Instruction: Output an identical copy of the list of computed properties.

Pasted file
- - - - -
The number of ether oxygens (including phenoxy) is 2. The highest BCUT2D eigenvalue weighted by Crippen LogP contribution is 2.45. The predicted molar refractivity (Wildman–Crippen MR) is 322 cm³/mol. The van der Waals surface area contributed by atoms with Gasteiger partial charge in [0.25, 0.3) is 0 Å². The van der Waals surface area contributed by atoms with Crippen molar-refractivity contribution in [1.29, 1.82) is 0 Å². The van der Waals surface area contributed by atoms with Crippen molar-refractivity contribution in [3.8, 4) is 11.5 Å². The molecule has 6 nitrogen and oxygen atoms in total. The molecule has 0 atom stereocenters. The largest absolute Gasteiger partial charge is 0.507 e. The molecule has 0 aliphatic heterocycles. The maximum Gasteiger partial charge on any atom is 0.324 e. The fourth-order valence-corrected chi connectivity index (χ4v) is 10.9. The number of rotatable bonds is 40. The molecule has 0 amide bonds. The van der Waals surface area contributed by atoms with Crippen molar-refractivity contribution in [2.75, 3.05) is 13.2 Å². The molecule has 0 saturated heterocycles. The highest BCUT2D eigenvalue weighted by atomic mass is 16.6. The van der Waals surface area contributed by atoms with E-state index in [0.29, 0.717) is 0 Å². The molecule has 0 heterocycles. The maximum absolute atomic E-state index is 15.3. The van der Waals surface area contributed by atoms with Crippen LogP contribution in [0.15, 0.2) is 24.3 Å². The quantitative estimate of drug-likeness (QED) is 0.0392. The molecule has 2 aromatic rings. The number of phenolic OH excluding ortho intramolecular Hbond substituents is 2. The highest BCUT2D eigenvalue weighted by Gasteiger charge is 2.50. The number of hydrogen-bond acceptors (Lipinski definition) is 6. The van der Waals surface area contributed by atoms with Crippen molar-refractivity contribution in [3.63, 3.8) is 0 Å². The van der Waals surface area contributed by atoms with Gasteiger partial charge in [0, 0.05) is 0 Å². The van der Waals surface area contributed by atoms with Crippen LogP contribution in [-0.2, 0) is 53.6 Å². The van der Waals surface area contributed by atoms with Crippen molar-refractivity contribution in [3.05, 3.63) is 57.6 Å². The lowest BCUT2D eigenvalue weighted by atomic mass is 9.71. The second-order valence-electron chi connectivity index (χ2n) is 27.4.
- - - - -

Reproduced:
The number of ether oxygens (including phenoxy) is 2. The highest BCUT2D eigenvalue weighted by Crippen LogP contribution is 2.45. The predicted molar refractivity (Wildman–Crippen MR) is 322 cm³/mol. The van der Waals surface area contributed by atoms with Gasteiger partial charge in [0.25, 0.3) is 0 Å². The van der Waals surface area contributed by atoms with Crippen molar-refractivity contribution in [1.29, 1.82) is 0 Å². The van der Waals surface area contributed by atoms with Crippen molar-refractivity contribution in [3.8, 4) is 11.5 Å². The molecule has 6 nitrogen and oxygen atoms in total. The molecule has 0 atom stereocenters. The largest absolute Gasteiger partial charge is 0.507 e. The molecule has 0 aliphatic heterocycles. The maximum Gasteiger partial charge on any atom is 0.324 e. The fourth-order valence-corrected chi connectivity index (χ4v) is 10.9. The number of rotatable bonds is 40. The molecule has 0 amide bonds. The van der Waals surface area contributed by atoms with Crippen molar-refractivity contribution in [2.75, 3.05) is 13.2 Å². The molecule has 0 saturated heterocycles. The highest BCUT2D eigenvalue weighted by atomic mass is 16.6. The van der Waals surface area contributed by atoms with E-state index in [0.29, 0.717) is 0 Å². The molecule has 0 heterocycles. The maximum absolute atomic E-state index is 15.3. The van der Waals surface area contributed by atoms with Crippen LogP contribution in [0.15, 0.2) is 24.3 Å². The quantitative estimate of drug-likeness (QED) is 0.0392. The molecule has 2 aromatic rings. The number of phenolic OH excluding ortho intramolecular Hbond substituents is 2. The highest BCUT2D eigenvalue weighted by Gasteiger charge is 2.50. The number of hydrogen-bond acceptors (Lipinski definition) is 6. The van der Waals surface area contributed by atoms with Crippen molar-refractivity contribution in [3.63, 3.8) is 0 Å². The van der Waals surface area contributed by atoms with Gasteiger partial charge in [0, 0.05) is 0 Å². The van der Waals surface area contributed by atoms with Crippen LogP contribution in [-0.2, 0) is 53.6 Å². The van der Waals surface area contributed by atoms with Crippen molar-refractivity contribution in [3.05, 3.63) is 57.6 Å². The lowest BCUT2D eigenvalue weighted by atomic mass is 9.71. The second-order valence-electron chi connectivity index (χ2n) is 27.4.